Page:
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In the western press reported about strong indications that the whole labor camp system was undergoing revision. The internal forced labor systems had been greatly reduced and the remainder greatly modified, and numbers of the citizens of People's Democracies had been released from Soviet camps and returned home.
Conditions in these forced labor camps varied from fair to incredibly bad, many camps earned the reputation of being "death camps" because of hight mortality rates due to the amount of labot exacted, and the brutal conditions under which it was performed. Hunger, brutality, fear, and death were companions of the forced laborer. Sever, November December 30, Janos Rozsas became a soviet prisoner of war at 18 years of age, and spent nine years of his life as a political prisoner in various prisons and labor camps.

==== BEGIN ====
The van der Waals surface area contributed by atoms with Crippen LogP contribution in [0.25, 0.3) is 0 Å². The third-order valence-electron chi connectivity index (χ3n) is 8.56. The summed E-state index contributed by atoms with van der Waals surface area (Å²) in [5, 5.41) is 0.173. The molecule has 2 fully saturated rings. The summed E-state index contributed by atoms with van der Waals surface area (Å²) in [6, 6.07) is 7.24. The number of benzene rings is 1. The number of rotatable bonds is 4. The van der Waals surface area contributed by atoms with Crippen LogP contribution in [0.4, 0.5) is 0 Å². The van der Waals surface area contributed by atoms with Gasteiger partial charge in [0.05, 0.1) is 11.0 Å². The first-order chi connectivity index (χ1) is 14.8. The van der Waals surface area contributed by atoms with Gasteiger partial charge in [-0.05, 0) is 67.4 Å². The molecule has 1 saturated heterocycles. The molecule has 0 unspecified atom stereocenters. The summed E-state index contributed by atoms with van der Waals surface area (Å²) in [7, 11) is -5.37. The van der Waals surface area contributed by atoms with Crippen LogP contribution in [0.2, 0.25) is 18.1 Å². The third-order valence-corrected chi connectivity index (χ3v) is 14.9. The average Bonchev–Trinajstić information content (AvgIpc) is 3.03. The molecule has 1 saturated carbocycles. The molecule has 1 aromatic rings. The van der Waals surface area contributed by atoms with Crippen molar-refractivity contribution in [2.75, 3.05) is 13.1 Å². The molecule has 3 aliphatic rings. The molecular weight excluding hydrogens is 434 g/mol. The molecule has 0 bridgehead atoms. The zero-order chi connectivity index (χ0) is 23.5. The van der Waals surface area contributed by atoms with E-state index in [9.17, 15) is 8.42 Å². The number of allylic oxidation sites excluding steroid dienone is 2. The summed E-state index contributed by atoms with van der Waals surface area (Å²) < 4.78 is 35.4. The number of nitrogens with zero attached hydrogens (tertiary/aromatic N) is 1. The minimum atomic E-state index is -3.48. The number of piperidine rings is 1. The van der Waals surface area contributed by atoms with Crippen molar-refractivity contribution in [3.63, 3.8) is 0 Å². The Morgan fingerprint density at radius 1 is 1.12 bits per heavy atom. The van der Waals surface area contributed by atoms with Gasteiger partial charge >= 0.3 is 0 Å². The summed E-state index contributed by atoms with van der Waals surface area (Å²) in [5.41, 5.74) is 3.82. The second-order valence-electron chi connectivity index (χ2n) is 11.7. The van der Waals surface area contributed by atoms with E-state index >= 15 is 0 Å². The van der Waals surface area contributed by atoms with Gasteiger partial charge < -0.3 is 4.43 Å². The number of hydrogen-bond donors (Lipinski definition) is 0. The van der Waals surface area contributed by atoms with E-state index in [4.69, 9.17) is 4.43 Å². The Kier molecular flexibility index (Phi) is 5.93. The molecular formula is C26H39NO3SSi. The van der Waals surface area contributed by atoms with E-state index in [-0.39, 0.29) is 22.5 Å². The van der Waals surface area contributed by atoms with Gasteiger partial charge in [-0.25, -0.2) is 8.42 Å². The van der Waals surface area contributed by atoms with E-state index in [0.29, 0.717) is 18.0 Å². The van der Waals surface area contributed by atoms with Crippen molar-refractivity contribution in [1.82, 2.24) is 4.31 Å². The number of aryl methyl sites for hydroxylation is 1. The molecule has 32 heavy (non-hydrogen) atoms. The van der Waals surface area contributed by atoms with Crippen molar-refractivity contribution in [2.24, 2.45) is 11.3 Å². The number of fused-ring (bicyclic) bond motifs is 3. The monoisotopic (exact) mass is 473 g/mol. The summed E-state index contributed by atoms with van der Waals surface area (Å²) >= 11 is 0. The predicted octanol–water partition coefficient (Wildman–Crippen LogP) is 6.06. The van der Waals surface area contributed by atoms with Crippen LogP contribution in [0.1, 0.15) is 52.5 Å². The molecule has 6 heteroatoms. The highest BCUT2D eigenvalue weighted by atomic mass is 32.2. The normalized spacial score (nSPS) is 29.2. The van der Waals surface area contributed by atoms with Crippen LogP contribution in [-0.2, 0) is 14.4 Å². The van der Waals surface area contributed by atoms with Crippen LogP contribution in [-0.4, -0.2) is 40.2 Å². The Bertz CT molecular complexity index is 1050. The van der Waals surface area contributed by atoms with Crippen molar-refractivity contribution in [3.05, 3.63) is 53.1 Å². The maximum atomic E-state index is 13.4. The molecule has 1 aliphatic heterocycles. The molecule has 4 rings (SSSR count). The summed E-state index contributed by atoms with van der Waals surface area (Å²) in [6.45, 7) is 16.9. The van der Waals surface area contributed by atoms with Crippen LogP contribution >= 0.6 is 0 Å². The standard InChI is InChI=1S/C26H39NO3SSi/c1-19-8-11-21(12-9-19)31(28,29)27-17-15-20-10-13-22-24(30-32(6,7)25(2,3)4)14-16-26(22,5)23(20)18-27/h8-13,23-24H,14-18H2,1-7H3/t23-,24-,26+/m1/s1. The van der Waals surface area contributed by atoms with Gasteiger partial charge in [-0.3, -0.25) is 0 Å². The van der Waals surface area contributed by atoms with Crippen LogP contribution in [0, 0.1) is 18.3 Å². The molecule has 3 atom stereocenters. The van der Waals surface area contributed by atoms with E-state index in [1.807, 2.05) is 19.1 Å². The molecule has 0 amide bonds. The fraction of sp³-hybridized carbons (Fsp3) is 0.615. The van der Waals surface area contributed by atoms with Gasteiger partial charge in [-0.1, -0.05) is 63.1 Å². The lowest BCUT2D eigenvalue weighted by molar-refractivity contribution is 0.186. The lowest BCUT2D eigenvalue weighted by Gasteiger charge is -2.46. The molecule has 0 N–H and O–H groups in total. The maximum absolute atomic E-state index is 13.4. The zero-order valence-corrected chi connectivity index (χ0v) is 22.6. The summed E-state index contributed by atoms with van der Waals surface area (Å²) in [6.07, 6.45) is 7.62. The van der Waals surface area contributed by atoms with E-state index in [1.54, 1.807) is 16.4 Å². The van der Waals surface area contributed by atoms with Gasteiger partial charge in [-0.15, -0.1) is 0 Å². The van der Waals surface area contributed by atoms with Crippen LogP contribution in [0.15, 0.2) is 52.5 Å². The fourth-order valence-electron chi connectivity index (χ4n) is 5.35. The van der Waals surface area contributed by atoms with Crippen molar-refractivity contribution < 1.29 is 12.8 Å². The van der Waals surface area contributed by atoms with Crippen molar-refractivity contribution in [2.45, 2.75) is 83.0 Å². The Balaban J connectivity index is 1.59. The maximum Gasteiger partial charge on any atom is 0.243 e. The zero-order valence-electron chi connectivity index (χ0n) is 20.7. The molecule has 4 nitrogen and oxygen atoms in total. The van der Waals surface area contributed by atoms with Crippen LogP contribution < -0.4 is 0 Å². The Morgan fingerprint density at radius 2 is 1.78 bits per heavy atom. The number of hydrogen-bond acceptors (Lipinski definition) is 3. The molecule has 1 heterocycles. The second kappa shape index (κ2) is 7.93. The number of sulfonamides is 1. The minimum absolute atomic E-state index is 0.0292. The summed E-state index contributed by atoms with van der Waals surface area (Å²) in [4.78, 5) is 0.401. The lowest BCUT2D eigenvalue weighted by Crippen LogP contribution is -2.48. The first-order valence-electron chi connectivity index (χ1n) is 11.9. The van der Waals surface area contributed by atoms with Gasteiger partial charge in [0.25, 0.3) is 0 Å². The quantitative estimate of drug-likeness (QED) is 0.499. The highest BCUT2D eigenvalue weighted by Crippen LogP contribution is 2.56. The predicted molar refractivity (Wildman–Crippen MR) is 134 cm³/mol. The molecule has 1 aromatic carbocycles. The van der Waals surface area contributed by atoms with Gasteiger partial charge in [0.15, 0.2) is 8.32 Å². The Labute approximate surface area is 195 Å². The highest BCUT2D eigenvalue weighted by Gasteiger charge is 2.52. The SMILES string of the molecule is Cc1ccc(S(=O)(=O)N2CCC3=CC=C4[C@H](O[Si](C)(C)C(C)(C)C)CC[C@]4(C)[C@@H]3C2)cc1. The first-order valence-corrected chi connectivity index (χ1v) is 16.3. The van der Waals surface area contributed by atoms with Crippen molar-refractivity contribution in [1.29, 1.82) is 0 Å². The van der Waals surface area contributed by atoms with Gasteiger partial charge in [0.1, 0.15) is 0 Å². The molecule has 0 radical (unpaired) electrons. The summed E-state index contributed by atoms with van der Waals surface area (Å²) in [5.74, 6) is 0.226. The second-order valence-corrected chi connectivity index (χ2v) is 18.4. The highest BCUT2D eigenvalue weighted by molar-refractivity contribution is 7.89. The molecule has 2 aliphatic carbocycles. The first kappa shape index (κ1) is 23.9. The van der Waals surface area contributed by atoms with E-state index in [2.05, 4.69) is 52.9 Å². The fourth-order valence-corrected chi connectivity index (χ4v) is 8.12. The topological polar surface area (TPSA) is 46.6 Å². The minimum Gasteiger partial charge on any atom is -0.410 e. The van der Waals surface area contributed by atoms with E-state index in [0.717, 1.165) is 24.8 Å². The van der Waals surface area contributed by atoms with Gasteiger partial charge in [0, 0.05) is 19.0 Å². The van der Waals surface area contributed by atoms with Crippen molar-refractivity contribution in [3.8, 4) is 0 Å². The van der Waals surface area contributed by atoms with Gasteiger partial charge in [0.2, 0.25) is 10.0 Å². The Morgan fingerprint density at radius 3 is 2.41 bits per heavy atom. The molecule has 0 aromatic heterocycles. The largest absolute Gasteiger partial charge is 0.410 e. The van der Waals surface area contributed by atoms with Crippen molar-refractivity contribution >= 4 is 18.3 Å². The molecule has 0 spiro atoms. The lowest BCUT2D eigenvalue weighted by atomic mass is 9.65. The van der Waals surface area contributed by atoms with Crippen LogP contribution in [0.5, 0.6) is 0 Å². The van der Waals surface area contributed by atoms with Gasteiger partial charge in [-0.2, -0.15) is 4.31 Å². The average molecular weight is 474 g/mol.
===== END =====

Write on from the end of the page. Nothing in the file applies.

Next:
Long after he became well for his friendship with Alexander Solzhenitsin. The writer mentions him by name in the first volume of his book " The Gulag Archipelago ". This letter was written from the camp in Nikolaev with the help of a Moldavian fellow prisoner. Rozsas purchased the paper of the letter with half of his daily bread ration. May Researchers from abroad can obtain copies of archival materials by mail. For details please visit www. Letters from Russian Prisons. Violence was common among the camp inmates, who were made up of both hardened criminals and political prisoners.
In desperation, some stole food and other supplies from each other. Many workers died from exhaustion, while others were physically assaulted or shot by camp guards. Historians estimate that at least 10 percent of the total Gulag prison population was killed each year. Prisoners in the Gulag were given sentences, and if they survived the term, they were permitted to leave camp.